California Cops Apparently Used to Settle Batmobile Business Dispute

This is a weird one. And a bit confusing. Stay with us as we try to explain.

ABC7 in the San Francisco area has quite the story.

It involves a Batmobile replica, law enforcement, and cross-country travel. Oh, and taxpayer dollars.


Here's what happened: California real-estate agent Sam Anagnostou ordered a replica of the Batmobile -- the version used in the original TV series -- from Fiberglass Freaks in Logansport, Indiana. Fiberglass Freaks is the only shop licensed by DC Comics to make these replicas -- which, by the way, appear to be street-legal and come with a working flamethrower. Anagnostou's ride would cost $210,000.

Shop owner Mark Racop says that Anagnostou's car would have been the first in a production line of nine, but Racop says Anagnostou missed a $20,00 payment and "disappeared" for eight or nine months.

Racop moved Anagnostou's order to the bottom of the list, pushing delivery back a year and a half, maybe two years. Racop says Anagnostou exploded at this.

Anagnostou filed a complaint with the Atherton police in San Mateo County, California, but the district attorney declined to bring charges. He also filed a lawsuit alleging breach of contract and fraud in San Mateo county, but a judge dismissed it, saying Indiana was the proper venue.

It's alleged that at that point, Anagnostou reached out to a Facebook friend of his, Carlos Bolanos, who is the San Mateo county sheriff. Bolanos in turn sent a lieutenant, sergeant, and two deputies to Indiana, where on July 19 they raided Fiberglass Freaks and took two sets of documents.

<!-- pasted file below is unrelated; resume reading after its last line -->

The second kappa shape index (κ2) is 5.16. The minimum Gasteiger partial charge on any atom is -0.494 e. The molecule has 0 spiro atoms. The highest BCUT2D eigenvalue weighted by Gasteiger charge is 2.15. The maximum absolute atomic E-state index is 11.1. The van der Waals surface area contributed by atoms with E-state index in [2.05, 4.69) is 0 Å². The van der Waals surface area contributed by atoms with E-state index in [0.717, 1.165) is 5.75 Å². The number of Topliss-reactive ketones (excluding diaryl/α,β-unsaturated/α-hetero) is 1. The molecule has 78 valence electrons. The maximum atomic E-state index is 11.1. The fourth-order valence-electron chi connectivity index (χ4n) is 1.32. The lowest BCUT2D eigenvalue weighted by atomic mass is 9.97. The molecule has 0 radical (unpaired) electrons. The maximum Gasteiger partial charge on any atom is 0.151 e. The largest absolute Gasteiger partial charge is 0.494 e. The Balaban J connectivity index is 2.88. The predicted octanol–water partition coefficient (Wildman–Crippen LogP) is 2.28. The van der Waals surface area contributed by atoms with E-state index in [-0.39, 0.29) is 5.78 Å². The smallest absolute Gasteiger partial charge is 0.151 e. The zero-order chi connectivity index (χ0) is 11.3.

Racop was read his Miranda rights and taken to the local jail, he was released after an hour but police had a warrant for his email account and contacts and they froze his bank account. He was charged in California with two felonies: Obtaining money by false pretenses and diversion of construction funds.

The San Mateo DA, who once wrote a letter to Racop saying he wouldn't be charged, now claims there is additional evidence against Racop, but she wouldn't tell local news what it is.

Anagnostou avoided commenting when reached by ABC7 and Bolanis is apparently on a month-long vacation.

We're no legal experts, but this appears to be the kind of business dispute that would be settled, probably as a civil matter, in the area where the business is located. Not the kind of case that would require cops to fly halfway across the country and spend money on airfare, hotels, and meals.

Maybe the lawyers among you can sound off below.

[Video courtesy of ABC7 Bay Area]

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